Don't go expecting to hear anybody warbling “Colors of the Wind.” Though The New World retells the Pocahontas story, it bears no resemblance to the cheerful Disney cartoon or earlier movie versions depicting the arrival of the first English settlers in Virginia in 1607. Director-writer Terrence Malick, the maverick filmmaker best known for Badlands (1973) and Days of Heaven (1978), has created a nature tone poem, one in which his camera is trained as frequently on trees, grass and sky as on his characters. And when his lens is observing Capt. John Smith (Farrell) or Pocahontas (Kilcher), they're likely to be taking a meandering walk through the forest or twirling endlessly in a meadow, accompanied by a voice-over of their interior thoughts.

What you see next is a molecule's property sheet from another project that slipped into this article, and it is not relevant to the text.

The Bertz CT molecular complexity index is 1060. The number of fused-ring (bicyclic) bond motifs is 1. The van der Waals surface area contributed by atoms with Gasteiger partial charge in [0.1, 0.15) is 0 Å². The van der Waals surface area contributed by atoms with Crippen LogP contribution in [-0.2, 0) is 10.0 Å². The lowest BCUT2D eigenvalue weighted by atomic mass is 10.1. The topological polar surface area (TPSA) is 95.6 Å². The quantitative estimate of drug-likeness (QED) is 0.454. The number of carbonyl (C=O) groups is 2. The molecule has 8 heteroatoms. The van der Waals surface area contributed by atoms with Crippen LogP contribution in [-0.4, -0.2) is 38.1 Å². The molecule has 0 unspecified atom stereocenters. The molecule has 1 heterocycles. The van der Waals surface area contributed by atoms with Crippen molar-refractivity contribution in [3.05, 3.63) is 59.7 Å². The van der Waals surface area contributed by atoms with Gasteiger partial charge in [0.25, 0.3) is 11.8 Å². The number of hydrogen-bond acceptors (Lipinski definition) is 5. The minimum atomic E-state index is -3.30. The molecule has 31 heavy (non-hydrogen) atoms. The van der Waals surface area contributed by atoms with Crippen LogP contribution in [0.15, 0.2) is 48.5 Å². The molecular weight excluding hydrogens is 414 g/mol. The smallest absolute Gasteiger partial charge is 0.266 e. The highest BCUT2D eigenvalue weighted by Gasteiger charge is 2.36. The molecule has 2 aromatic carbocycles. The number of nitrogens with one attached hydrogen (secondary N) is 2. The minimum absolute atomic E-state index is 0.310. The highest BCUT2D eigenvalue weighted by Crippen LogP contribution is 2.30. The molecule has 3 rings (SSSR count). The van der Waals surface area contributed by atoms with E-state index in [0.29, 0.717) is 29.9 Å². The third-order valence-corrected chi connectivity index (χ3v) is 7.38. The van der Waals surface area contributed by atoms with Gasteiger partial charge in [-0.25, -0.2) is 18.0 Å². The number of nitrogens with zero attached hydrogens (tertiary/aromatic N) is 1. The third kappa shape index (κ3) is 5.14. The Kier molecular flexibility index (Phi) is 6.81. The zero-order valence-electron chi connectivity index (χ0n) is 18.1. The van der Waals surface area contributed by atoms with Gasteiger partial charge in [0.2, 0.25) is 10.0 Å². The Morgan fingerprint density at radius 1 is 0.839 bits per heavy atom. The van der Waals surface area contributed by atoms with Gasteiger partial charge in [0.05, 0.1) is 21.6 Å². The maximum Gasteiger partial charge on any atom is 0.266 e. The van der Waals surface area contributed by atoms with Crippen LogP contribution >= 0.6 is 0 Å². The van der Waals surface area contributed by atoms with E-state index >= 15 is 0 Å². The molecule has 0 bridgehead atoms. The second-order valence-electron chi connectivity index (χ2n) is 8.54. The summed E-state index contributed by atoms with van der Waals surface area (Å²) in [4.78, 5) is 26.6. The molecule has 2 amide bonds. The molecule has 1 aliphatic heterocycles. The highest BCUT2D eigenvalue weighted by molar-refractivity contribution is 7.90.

It's all very beautiful, but compelling the movie is not. You need to let World wash over you, absorbing its vision. To some, it will speak deeply. To others more wedded to conventional narrative and dialogue, it doesn't get more boring than this. It's only during the final third, after Captain Smith has decamped and Pocahontas is wed to John Rolfe (Bale), that the film becomes inspired. When the pair travel to England, which with its manicured shrubbery and massive castles seems as strange and wondrous to her as America did to the English settlers, World finally soars. (PG-13)